CallRail is here to bring complete visibility to the marketers who rely on quality inbound leads to measure success. Their customers live in a results-driven world, and giving them a clear view of their digital marketing efforts is the priority for CallRail. They see the opportunities in surfacing and connecting data from calls, forms, and beyond—helping their customers get to better outcomes.
“In my early twenties, I wasn’t the best at saving money. So, when I got the job at Nike and found out a financial coach was offered to me — for free! — I thought, ‘It’s time to be an adult. I should use this service to help me learn how to buy stock, tell me what I’m doing right with my money and where I can improve.’”
That’s Ashlee Bobb, Nike Media and Influencer Relations Manager, on the free, unlimited access to financial coaching offered to every U.S. Nike employee through EY Navigate™. EY coaches are trained on Nike’s benefits and programs, so Ashlee was able to work with her coach on a budget and savings plan utilizing Nike’s 401k match and Employee Stock Purchase Plan – all in one 45-minute session. She left the meeting feeling confident about what her next paycheck would look like and how her money would work for her.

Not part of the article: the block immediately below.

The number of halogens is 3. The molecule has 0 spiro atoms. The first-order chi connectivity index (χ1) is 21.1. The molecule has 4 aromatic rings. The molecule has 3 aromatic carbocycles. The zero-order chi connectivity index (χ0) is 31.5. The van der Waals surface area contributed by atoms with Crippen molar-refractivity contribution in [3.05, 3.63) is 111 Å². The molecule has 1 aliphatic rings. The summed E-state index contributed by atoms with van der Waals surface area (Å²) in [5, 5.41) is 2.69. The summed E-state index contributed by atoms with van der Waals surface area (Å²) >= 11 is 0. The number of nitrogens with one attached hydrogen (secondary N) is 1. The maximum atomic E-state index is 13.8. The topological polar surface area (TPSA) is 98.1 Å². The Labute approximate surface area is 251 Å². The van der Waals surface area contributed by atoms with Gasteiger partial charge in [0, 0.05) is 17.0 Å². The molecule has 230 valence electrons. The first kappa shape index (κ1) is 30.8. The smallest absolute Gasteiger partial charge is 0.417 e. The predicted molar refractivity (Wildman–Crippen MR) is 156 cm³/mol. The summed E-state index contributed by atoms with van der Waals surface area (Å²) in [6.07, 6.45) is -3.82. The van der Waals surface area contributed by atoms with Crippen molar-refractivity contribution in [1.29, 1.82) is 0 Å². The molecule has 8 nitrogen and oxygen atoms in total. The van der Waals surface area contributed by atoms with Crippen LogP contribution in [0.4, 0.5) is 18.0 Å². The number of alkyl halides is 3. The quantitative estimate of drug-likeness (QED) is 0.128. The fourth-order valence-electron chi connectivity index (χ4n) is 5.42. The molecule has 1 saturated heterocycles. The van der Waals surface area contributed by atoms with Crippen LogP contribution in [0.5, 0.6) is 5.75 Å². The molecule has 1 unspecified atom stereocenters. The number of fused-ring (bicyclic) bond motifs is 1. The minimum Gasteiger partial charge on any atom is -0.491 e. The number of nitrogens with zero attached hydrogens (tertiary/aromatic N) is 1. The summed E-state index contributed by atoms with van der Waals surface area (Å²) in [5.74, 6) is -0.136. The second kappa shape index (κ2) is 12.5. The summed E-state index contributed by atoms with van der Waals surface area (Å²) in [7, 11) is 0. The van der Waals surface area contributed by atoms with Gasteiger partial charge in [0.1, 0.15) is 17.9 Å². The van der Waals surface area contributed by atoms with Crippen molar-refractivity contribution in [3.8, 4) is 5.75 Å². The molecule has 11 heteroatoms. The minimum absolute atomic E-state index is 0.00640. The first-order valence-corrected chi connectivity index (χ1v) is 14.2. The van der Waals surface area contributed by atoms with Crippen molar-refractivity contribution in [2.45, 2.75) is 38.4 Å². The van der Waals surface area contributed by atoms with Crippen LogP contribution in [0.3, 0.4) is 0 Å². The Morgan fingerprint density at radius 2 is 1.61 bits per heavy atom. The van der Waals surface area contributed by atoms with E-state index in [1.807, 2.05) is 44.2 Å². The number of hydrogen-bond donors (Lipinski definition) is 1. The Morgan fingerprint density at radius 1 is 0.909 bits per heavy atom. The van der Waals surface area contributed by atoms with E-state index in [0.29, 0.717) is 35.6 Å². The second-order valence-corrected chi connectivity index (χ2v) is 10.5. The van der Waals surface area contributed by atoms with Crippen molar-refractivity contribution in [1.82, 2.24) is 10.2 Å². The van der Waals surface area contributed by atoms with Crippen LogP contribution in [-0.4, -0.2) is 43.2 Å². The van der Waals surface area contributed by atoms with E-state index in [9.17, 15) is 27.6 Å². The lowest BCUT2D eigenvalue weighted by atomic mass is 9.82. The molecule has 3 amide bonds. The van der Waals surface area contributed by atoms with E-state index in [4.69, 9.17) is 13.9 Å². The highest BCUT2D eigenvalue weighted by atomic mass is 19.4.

“The EY coaches are really willing to come on the journey with you,” Bobb says, adding that hers was willing to work with the fact that, hey, she’s not going to give up take out, but still wants to save for the future. “The cool thing is I can see how this financial guidance could help me down the road when I decide to get married, buy a house, have a kid. Every Nike employee should take advantage.”Sound like the kind of company you want to be a part of? Check out our open roles on jobs.nike.com